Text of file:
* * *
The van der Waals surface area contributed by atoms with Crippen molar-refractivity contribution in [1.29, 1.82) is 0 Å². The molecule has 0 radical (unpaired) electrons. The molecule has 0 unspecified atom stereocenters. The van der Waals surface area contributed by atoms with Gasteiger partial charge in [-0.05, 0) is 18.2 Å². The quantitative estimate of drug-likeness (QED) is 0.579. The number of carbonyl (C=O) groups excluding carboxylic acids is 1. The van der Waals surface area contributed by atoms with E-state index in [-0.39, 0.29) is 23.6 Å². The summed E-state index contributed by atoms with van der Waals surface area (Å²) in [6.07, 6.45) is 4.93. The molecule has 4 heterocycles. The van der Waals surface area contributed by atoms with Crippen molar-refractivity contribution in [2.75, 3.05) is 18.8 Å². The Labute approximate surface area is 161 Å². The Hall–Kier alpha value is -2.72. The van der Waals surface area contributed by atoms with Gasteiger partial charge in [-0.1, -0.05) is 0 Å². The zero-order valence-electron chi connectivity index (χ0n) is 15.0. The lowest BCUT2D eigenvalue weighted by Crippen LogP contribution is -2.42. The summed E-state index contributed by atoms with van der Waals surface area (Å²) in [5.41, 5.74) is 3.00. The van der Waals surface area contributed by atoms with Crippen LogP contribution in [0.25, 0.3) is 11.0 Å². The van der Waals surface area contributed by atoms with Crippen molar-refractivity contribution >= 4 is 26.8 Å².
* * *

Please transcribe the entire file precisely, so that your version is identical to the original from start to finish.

The van der Waals surface area contributed by atoms with Crippen molar-refractivity contribution in [1.29, 1.82) is 0 Å². The molecule has 0 radical (unpaired) electrons. The molecule has 0 unspecified atom stereocenters. The van der Waals surface area contributed by atoms with Gasteiger partial charge in [-0.05, 0) is 18.2 Å². The quantitative estimate of drug-likeness (QED) is 0.579. The number of carbonyl (C=O) groups excluding carboxylic acids is 1. The van der Waals surface area contributed by atoms with E-state index in [-0.39, 0.29) is 23.6 Å². The summed E-state index contributed by atoms with van der Waals surface area (Å²) in [6.07, 6.45) is 4.93. The molecule has 4 heterocycles. The van der Waals surface area contributed by atoms with Crippen molar-refractivity contribution in [2.75, 3.05) is 18.8 Å². The Labute approximate surface area is 161 Å². The Hall–Kier alpha value is -2.72. The van der Waals surface area contributed by atoms with Gasteiger partial charge in [-0.1, -0.05) is 0 Å². The zero-order valence-electron chi connectivity index (χ0n) is 15.0. The lowest BCUT2D eigenvalue weighted by Crippen LogP contribution is -2.42. The summed E-state index contributed by atoms with van der Waals surface area (Å²) in [5.41, 5.74) is 3.00. The van der Waals surface area contributed by atoms with Crippen LogP contribution in [0.25, 0.3) is 11.0 Å². The van der Waals surface area contributed by atoms with Crippen molar-refractivity contribution >= 4 is 26.8 Å².